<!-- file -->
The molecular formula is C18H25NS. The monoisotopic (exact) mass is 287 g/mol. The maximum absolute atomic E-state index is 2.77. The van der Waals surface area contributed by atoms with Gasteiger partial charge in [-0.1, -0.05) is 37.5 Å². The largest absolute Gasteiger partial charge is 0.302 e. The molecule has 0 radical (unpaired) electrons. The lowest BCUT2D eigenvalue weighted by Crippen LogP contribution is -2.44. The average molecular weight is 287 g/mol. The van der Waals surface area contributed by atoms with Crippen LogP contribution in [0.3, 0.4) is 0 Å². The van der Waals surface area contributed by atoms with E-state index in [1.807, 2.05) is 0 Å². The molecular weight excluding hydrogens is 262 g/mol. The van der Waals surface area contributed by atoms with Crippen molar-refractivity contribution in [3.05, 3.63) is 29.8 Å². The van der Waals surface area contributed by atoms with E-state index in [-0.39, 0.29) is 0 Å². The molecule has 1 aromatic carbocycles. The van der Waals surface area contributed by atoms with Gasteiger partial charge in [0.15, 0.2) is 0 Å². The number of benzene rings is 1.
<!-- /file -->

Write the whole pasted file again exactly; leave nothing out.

The molecular formula is C18H25NS. The monoisotopic (exact) mass is 287 g/mol. The maximum absolute atomic E-state index is 2.77. The van der Waals surface area contributed by atoms with Gasteiger partial charge in [-0.1, -0.05) is 37.5 Å². The largest absolute Gasteiger partial charge is 0.302 e. The molecule has 0 radical (unpaired) electrons. The lowest BCUT2D eigenvalue weighted by Crippen LogP contribution is -2.44. The average molecular weight is 287 g/mol. The van der Waals surface area contributed by atoms with Crippen LogP contribution in [0.3, 0.4) is 0 Å². The van der Waals surface area contributed by atoms with E-state index in [1.807, 2.05) is 0 Å². The molecular weight excluding hydrogens is 262 g/mol. The van der Waals surface area contributed by atoms with Crippen molar-refractivity contribution in [3.05, 3.63) is 29.8 Å². The van der Waals surface area contributed by atoms with E-state index in [-0.39, 0.29) is 0 Å². The molecule has 1 aromatic carbocycles. The van der Waals surface area contributed by atoms with Gasteiger partial charge in [0.15, 0.2) is 0 Å². The number of benzene rings is 1.